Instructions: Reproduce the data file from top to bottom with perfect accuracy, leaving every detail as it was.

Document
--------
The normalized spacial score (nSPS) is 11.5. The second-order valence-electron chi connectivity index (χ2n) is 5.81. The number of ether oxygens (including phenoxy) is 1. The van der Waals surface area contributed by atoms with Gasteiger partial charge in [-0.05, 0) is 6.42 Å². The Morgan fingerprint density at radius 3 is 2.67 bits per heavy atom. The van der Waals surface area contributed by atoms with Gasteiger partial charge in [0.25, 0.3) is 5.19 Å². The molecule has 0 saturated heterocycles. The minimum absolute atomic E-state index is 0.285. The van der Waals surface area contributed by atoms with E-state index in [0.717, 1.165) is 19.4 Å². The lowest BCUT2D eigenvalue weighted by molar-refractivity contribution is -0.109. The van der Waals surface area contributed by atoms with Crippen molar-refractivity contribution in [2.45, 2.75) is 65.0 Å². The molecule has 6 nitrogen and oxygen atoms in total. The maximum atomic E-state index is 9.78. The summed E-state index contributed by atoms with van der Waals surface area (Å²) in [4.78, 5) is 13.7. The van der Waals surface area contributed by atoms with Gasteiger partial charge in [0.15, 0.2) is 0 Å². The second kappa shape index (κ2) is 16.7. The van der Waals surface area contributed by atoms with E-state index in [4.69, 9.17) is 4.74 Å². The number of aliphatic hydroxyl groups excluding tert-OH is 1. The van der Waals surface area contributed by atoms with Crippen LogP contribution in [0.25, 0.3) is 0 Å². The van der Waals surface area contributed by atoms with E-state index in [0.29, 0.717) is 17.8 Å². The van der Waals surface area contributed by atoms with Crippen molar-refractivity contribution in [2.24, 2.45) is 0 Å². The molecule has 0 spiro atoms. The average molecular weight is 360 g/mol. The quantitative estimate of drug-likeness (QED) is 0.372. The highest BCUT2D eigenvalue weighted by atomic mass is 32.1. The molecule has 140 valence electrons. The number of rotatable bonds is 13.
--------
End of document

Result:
The normalized spacial score (nSPS) is 11.5. The second-order valence-electron chi connectivity index (χ2n) is 5.81. The number of ether oxygens (including phenoxy) is 1. The van der Waals surface area contributed by atoms with Gasteiger partial charge in [-0.05, 0) is 6.42 Å². The Morgan fingerprint density at radius 3 is 2.67 bits per heavy atom. The van der Waals surface area contributed by atoms with Gasteiger partial charge in [0.25, 0.3) is 5.19 Å². The molecule has 0 saturated heterocycles. The minimum absolute atomic E-state index is 0.285. The van der Waals surface area contributed by atoms with E-state index in [0.717, 1.165) is 19.4 Å². The lowest BCUT2D eigenvalue weighted by molar-refractivity contribution is -0.109. The van der Waals surface area contributed by atoms with Crippen molar-refractivity contribution in [2.45, 2.75) is 65.0 Å². The molecule has 6 nitrogen and oxygen atoms in total. The maximum atomic E-state index is 9.78. The summed E-state index contributed by atoms with van der Waals surface area (Å²) in [4.78, 5) is 13.7. The van der Waals surface area contributed by atoms with Gasteiger partial charge in [0.15, 0.2) is 0 Å². The second kappa shape index (κ2) is 16.7. The van der Waals surface area contributed by atoms with E-state index in [4.69, 9.17) is 4.74 Å². The number of aliphatic hydroxyl groups excluding tert-OH is 1. The van der Waals surface area contributed by atoms with Crippen LogP contribution in [0.25, 0.3) is 0 Å². The van der Waals surface area contributed by atoms with E-state index in [0.29, 0.717) is 17.8 Å². The van der Waals surface area contributed by atoms with Crippen molar-refractivity contribution in [2.24, 2.45) is 0 Å². The molecule has 0 spiro atoms. The average molecular weight is 360 g/mol. The quantitative estimate of drug-likeness (QED) is 0.372. The highest BCUT2D eigenvalue weighted by atomic mass is 32.1. The molecule has 140 valence electrons. The number of rotatable bonds is 13.